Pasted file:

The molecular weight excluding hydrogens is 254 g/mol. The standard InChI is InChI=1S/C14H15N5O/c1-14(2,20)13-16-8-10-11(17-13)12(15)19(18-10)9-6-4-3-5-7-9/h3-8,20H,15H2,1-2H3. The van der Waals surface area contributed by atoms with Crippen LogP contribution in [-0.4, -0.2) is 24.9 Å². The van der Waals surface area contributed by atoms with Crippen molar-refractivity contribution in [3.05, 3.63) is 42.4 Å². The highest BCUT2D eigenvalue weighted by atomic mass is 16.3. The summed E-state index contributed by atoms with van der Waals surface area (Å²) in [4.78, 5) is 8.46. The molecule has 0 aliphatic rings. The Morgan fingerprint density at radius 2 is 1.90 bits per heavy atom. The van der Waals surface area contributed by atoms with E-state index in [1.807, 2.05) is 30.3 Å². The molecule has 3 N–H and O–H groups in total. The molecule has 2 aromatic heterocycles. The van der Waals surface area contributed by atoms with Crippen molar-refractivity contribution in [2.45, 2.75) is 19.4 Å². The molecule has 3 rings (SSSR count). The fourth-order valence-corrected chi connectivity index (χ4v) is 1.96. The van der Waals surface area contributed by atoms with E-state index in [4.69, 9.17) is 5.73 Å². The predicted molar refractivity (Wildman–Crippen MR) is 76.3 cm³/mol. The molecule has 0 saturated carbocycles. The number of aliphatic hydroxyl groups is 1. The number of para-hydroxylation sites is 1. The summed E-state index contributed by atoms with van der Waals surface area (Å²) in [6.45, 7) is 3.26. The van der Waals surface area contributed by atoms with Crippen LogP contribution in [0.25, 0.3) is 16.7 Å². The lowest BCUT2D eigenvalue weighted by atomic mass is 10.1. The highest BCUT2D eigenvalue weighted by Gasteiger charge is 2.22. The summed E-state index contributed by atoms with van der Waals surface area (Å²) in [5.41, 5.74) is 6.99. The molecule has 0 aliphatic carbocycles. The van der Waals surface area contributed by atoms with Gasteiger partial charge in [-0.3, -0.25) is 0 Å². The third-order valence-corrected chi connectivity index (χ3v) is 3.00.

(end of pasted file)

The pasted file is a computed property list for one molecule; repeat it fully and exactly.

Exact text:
The molecular weight excluding hydrogens is 254 g/mol. The standard InChI is InChI=1S/C14H15N5O/c1-14(2,20)13-16-8-10-11(17-13)12(15)19(18-10)9-6-4-3-5-7-9/h3-8,20H,15H2,1-2H3. The van der Waals surface area contributed by atoms with Crippen LogP contribution in [-0.4, -0.2) is 24.9 Å². The van der Waals surface area contributed by atoms with Crippen molar-refractivity contribution in [3.05, 3.63) is 42.4 Å². The highest BCUT2D eigenvalue weighted by atomic mass is 16.3. The summed E-state index contributed by atoms with van der Waals surface area (Å²) in [4.78, 5) is 8.46. The molecule has 0 aliphatic rings. The Morgan fingerprint density at radius 2 is 1.90 bits per heavy atom. The van der Waals surface area contributed by atoms with E-state index in [1.807, 2.05) is 30.3 Å². The molecule has 3 N–H and O–H groups in total. The molecule has 2 aromatic heterocycles. The van der Waals surface area contributed by atoms with Crippen molar-refractivity contribution in [2.45, 2.75) is 19.4 Å². The molecule has 3 rings (SSSR count). The fourth-order valence-corrected chi connectivity index (χ4v) is 1.96. The van der Waals surface area contributed by atoms with E-state index in [4.69, 9.17) is 5.73 Å². The predicted molar refractivity (Wildman–Crippen MR) is 76.3 cm³/mol. The molecule has 0 saturated carbocycles. The number of aliphatic hydroxyl groups is 1. The number of para-hydroxylation sites is 1. The summed E-state index contributed by atoms with van der Waals surface area (Å²) in [6.45, 7) is 3.26. The van der Waals surface area contributed by atoms with Crippen LogP contribution in [0.25, 0.3) is 16.7 Å². The lowest BCUT2D eigenvalue weighted by atomic mass is 10.1. The highest BCUT2D eigenvalue weighted by Gasteiger charge is 2.22. The summed E-state index contributed by atoms with van der Waals surface area (Å²) in [5.41, 5.74) is 6.99. The molecule has 0 aliphatic carbocycles. The van der Waals surface area contributed by atoms with Gasteiger partial charge in [-0.3, -0.25) is 0 Å². The third-order valence-corrected chi connectivity index (χ3v) is 3.00.